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seeds in good weed

You might also find a mature seed that has been physically damaged through poor handling, like rough trimming. In those cases, it probably isn’t worth the effort to try and germinate the seed.

Check out Johanna’s full video series on how to grow weed on Leafly’s YouTube .

You can also minimize headaches and avoid the hassle of seed germination and sexing plants by starting with clones.

Is the seed viable?

The main drawback to growing from seed is there is no guarantee as to what you’ll end up with—if you buy a regular pack of cannabis seeds, it will be a mix of males and females. You’ll need to sex them out (more below) to identify the males and get rid of them, because you don’t want your females producing seeds.

Autoflowers don’t need lots of nutrients because they’re small and don’t spend much time in the vegetative cycle. They won’t need as much veg nutrients—such as nitrogen—but will need more bloom nutrients.

Through cloning, you can create a new harvest with exact replicas of your favorite plant. Because genetics are identical, a clone will give you a plant with the same characteristics as the mother, such as flavor, cannabinoid profile, yield, grow time, etc. So if you come across a specific strain or phenotype you really like, you might want to clone it to reproduce more buds that have the same effects and characteristics.

This is the beauty of seeds—often, you can tell which plants or genetics will thrive right from the get-go. This will help you determine which plants you want to take cuttings from for clones or for breeding if you want to create a seed bank of your own.

I’ve seen some growers get impressive results with bagseed, but overall results seem to be hit or miss. Plants can grow in odd ways and often either the yields or quality isn’t as expected. The problem is that seeds often don’t “breed true” to the buds that they came from. That is why many growers either stick to clones (which are exactly the same as the “mother” plant) or purchase seeds of a stabilized strain from a trustworthy breeder, where each of the plants will grow the way you expect, and buds more consistently have the smell, yield and potency they’re supposed to.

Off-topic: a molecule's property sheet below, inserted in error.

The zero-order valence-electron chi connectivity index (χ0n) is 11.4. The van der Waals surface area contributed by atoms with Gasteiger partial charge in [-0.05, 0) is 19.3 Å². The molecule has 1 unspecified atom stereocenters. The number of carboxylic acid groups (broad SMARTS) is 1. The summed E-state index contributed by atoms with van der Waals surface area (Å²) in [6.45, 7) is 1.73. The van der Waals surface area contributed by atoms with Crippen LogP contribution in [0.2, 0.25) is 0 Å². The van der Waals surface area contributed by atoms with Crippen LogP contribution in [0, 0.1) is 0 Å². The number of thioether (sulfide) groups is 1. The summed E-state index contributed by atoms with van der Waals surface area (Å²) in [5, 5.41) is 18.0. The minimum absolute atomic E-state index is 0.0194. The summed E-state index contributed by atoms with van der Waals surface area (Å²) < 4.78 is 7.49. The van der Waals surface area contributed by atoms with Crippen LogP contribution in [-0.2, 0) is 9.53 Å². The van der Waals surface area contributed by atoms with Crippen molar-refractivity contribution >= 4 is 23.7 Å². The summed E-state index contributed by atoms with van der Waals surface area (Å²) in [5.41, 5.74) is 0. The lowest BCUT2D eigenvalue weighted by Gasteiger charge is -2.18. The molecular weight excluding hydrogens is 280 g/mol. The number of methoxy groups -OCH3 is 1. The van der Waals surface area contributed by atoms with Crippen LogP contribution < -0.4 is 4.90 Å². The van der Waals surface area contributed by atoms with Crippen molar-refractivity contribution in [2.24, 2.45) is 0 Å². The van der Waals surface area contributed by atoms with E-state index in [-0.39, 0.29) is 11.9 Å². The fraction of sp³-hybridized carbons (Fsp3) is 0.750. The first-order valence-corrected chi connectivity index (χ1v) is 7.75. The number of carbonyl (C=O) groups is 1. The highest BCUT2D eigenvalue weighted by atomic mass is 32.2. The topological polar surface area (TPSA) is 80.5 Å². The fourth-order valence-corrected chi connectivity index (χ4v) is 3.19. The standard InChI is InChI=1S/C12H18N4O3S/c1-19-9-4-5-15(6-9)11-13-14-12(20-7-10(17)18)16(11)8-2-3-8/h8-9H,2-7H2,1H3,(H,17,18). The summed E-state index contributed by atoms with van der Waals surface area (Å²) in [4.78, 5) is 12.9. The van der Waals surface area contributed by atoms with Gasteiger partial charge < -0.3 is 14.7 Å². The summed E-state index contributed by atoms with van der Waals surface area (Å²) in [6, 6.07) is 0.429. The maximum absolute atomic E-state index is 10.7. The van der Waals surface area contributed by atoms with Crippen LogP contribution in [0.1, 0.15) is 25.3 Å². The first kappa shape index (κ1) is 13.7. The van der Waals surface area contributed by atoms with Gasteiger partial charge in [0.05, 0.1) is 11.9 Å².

Seeds are the result of pollination. That means the seedy cannabis buds (which come from a female plant) may have come into contact with pollen from a male plant. Therefore, it’s possible the grower didn’t identify and remove all the male plants before the released pollen. It’s also possible that the plant self-pollinated (sometimes called herming) which is often the result of plant stress during the budding phase but can also be caused by genetics.

What does it mean to find seeds in your marijuana buds? Is it something to be worried about?

Are seeds good to grow?

There’s a seed in my bud!

If it’s very seedy the buds may not feel as potent, though a few seeds here and there won’t make much difference in potency. The main problem with seedy weed is that you are getting less smokeable bud for the amount of total mass there. If it is seedless, you will get a lot more bang for your buck. Seedless bud (sinsemilla) is considered to be the highest quality and most potent type of weed.

It should be dark and relatively hard. Very pale or white seeds, that can be easily crushed between the fingers, usually won’t sprout. However, I have been surprised to find some very flimsy seeds sprout and produce amazing plants (we aren’t breeding them for hard seeds after all) so when in doubt, I highly recommend doing the true test to see if the seed is viable – try to germinate the seed and see if it sprouts!

It’s probably not your first time buying cannabis, so you’re familiar with the visual weight. If the dealer gives you more than you expected, it’s probably not because he/she wants to be your friend. This will be a very fluffy and loose marijuana. If the flower is lighter than usual, that is a sign of poor quality. Buds should be fat and dense. They should be hard to squeeze and make a crunchy sound when done so. Be sure to feel your bud like your grandmother feels fruit at the market. You can tell a lot by a nug’s consistency.

Low-quality bud, most commonly referred to as “shwag,” “ditch weed,” and “brick weed,” is something to stay away from. This is the weed that will be a waste of money unless you’re smoking for the first time. The high will be far away from what you expect. You’ll probably be stuck with a harsh headache and sleepy vibes, but nothing else. To ease transportation within the black market, cannabis is many times compressed into bricks, leaving you with a lot of stems and leaves that will only ruin your joint.

How To Differentiate Good From Bad Quality Marijuana Buds

What does it mean to find seeds in your marijuana buds? Is it something to be worried about?

I’ve seen some growers get impressive results with bagseed, but overall results seem to be hit or miss. Plants can grow in odd ways and often either the yields or quality isn’t as expected. The problem is that seeds often don’t “breed true” to the buds that they came from. That is why many growers either stick to clones (which are exactly the same as the “mother” plant) or purchase seeds of a stabilized strain from a trustworthy breeder, where each of the plants will grow the way you expect, and buds more consistently have the smell, yield and potency they’re supposed to.

At first glance, fire herb should make you wish you already had a joint of it rolled up or a bowl packed. This is the weed that you’ll find on most cannabis Instagram pages. The green will pop through all the juicy trichomes. The buds should look like they were just removed from the plant, even though they have been drying and curing for the past few of weeks.